Rethinking the engine that drives us.
October sun poured into my home office. The window cracked open to let in the crisp morning air and bird trills. This was the kind of day that got the citizens of a silver-skied Seattle to wag their tails with glee.
There was no wagging happening over here.
I was talking into a computer screen, to the three beautiful, inspiring, and encouraging women who made up my writing group.
My check-in was a tired repeat of months’ worth of non-doings: writing very little; procrastinating on sending agent queries, again. Breaking promises to write regular blog posts, to submit essays to publications. I abandoned books. Broke self-made deadlines.
“I don’t know what my problem is,” I whined for the millionth time. “I’m just not . . . ”
I was going to say “motivated,” but something in me paused.
I saw the word “motivated” dropping into its track like a gumball in its little machine. And on its way down I turned away and went for something new.
“I’m feeling . . . differently motivated.”
This is what felt true. Why?
Because on this day I saw the red velvet rope policy I placed on the activities I associated with being motivated.
It was good to be motivated to write and to create new coaching clients, to make money, to exercise, to have the kind of day whereby I could point to something esteemable and say: “I did that.”
Motivation, like life, is a trickster
I think I can wrangle my focus and attention but I can’t. The body-mind system wants what it wants; it turns toward whatever it fancies. Which means:
If you’re me, and you think you should be writing, and you’re not — you’re unmotivated. If you expect yourself to swim five days a week and you aren’t, you’re unmotivated. If you do swim five days a week but don’t rip it up in the pool, you’re unmotivated.
If, for the last six months, you’ve been buying birthday cards and not sending them, you’re unmotivated. If you have a book you want to finish and get published and your process is a bit slow, you’re unmotivated.
Exhausting? A bit.
What I saw in that gumball drop moment was that every time I said I was “unmotivated,” I was turning my back on everything my mind-body system was enthusiastic about, even if the enthusiasm was a small curl of a wave.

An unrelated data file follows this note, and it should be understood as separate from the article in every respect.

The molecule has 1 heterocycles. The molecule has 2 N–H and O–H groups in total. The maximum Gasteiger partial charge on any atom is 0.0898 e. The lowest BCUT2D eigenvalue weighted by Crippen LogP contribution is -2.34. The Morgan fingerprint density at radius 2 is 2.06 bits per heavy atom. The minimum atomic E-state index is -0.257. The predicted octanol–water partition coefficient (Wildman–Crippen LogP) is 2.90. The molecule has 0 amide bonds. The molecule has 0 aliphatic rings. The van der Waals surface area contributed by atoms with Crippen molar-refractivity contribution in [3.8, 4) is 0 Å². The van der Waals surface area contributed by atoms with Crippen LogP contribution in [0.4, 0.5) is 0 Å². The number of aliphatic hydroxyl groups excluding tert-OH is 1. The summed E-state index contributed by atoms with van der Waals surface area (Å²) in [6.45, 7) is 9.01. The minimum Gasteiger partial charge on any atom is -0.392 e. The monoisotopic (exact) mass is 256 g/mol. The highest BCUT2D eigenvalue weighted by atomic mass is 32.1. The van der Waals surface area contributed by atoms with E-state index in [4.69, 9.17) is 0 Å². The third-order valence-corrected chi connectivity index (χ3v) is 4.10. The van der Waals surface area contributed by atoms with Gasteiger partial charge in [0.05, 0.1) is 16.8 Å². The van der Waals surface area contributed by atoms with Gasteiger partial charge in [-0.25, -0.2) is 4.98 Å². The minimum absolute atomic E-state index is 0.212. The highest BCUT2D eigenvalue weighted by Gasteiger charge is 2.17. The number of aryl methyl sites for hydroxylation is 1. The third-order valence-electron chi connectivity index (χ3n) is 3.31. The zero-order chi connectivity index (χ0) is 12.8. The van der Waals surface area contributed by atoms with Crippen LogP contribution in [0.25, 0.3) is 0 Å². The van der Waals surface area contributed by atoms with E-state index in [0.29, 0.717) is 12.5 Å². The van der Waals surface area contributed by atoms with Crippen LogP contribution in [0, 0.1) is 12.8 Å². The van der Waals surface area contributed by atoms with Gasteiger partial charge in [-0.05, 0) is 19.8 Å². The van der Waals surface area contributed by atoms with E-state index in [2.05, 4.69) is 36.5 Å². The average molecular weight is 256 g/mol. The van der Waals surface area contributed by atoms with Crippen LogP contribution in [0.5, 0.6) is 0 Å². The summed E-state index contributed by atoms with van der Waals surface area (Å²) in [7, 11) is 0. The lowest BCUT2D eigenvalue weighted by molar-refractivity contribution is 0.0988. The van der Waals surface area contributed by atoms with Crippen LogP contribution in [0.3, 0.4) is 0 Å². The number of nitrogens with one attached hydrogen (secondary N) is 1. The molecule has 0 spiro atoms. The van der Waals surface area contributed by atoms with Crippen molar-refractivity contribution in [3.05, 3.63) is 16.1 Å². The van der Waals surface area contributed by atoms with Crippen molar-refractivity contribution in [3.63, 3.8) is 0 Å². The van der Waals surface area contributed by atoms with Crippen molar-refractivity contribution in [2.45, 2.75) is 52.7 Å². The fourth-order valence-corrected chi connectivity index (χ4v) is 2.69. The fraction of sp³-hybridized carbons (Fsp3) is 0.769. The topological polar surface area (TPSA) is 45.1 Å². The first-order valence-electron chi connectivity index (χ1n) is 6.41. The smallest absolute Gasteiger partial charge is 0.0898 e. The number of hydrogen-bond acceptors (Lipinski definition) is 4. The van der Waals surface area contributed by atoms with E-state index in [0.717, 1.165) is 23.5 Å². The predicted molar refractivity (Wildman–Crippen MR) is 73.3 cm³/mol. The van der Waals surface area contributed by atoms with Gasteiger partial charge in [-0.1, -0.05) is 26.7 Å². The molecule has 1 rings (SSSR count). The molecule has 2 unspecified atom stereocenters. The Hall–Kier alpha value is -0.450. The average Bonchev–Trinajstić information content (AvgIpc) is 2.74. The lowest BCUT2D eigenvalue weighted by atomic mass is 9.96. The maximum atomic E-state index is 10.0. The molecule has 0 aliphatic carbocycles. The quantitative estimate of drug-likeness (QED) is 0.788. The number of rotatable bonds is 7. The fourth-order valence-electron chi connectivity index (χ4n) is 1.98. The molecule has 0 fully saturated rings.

And instead, I reoriented myself to focus on what I was doing rather than what I wasn’t.
It made me think about the word Motivated too. It’s binary, judgy:
Am motivated. Am not motivated. Good Tatyana. Bad Tatyana.
So by saying “differently motivated,” it got me to consider what stream my body-mind system wanted to ride these days.
If “motivation” is defined as “flourishing”, as my coach/teacher puts it, where was I flourishing?
What was I into these days?
Here was my list:
- A shit-ton of swimming, in a pool that was outdoors (because of covid, the bubble didn’t go up; heaven), and where I was meeting new friends and having rich in-person socializing. Kick sets were filled with great conversations.
- As someone who likes to cook —doesn’t love— I was captivated by the New York Times Cooking app and started to try more new recipes.
- I had started volunteer coaching for my Masters swim group, and surprising myself with a keen interest in learning to write creative, engaging workouts. This was a true new passion, even though it didn’t pay, wasn’t a career measurement, etc.
- I joined a local group of climate activists — a first for me.
- There were so many walks, which meant more outdoor time — and a preferred method of seeing friends, and spending time with family, pandemic or not. One morning my husband and I drove to another neighborhood to see the snowy owl people were talking about
So there it was: a shift, a turn, a re-seeing. I stopped telling myself I was unmotivated (i.e., lazy, funk-y, underperforming) and started to get curious about where I was putting my energy.
That’s where life gets interesting.